Scientists could be a step closer to finding a way to reduce the impact of traumatic memories, according to a study published recently in the journal Nature Neuroscience.
The findings suggest that procedures used by clinicians to indirectly reactivate traumatic memories render a window whereby those memories can be altered, or even erased completely.
In therapy, imaginal reminders are often used to safely retrieve traumatic memories of experiences. For example, the senior author said a military veteran wounded by an improvised explosive device may be asked to re-experience trauma cues - like the lights and sounds of the explosion - without the negative consequences. The idea is that the fear responses can be dampened through this exposure therapy.
"The one major challenge is when you do the extinction procedures, it doesn't erase the original trauma memory," the senior author said. "It's always there and can bubble back up, which is what causes relapse for people who re-experience fear."
With this in mind, the researchers hoped to answer whether they could isolate a memory and drive fear responses by reactivating it artificially - and potentially disrupt the original memory itself. The senior author said their findings suggest that procedures currently used by clinicians to indirectly reactivate traumatic memories create an opportunity to change or eliminate them.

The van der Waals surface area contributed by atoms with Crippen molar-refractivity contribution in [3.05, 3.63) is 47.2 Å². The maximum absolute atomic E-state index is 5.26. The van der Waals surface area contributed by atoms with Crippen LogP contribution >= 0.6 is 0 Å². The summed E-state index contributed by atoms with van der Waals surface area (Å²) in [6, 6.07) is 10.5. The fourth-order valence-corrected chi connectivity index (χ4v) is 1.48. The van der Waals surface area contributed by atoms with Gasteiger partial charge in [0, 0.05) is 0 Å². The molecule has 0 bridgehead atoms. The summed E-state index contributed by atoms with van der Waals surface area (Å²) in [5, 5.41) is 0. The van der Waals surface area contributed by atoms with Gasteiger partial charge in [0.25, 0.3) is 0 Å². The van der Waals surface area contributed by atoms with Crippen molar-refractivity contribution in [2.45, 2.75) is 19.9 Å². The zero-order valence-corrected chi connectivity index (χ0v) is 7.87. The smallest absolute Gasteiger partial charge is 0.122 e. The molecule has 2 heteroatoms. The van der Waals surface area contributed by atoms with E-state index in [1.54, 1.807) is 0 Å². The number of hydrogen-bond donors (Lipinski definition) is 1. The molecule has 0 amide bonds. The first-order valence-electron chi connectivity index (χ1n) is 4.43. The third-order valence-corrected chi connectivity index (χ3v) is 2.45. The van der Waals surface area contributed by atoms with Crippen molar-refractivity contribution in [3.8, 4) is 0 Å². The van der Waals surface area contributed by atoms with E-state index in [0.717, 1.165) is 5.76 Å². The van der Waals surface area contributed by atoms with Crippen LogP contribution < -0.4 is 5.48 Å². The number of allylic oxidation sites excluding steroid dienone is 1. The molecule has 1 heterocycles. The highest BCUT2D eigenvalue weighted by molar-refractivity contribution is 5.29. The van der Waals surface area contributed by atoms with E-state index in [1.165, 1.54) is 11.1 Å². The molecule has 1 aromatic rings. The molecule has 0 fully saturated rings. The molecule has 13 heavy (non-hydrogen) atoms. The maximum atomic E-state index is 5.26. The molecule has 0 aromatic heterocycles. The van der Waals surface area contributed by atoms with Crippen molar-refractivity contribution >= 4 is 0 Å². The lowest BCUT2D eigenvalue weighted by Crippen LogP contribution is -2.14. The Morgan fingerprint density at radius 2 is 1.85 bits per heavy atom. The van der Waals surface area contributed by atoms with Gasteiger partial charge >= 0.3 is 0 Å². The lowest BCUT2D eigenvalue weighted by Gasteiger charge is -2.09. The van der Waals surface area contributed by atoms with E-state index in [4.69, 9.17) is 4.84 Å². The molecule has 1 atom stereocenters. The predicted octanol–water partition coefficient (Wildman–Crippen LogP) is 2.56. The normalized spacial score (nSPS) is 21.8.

To do this, the researchers used a conditioning procedure in which a cue becomes indirectly associated with a fearful event. When the cue is presented later, it indirectly reactivates a memory of the event and increases activity in the hippocampus, a brain area important for memory.
The study showed that indirectly reactivating a contextual fear memory through re-exposure to the cue can make the memory vulnerable to disruption. The senior auhtor said further research is needed to answer if scientists can produce a permanent loss of the traumatic information.
Covert capture and attenuation of fear memory
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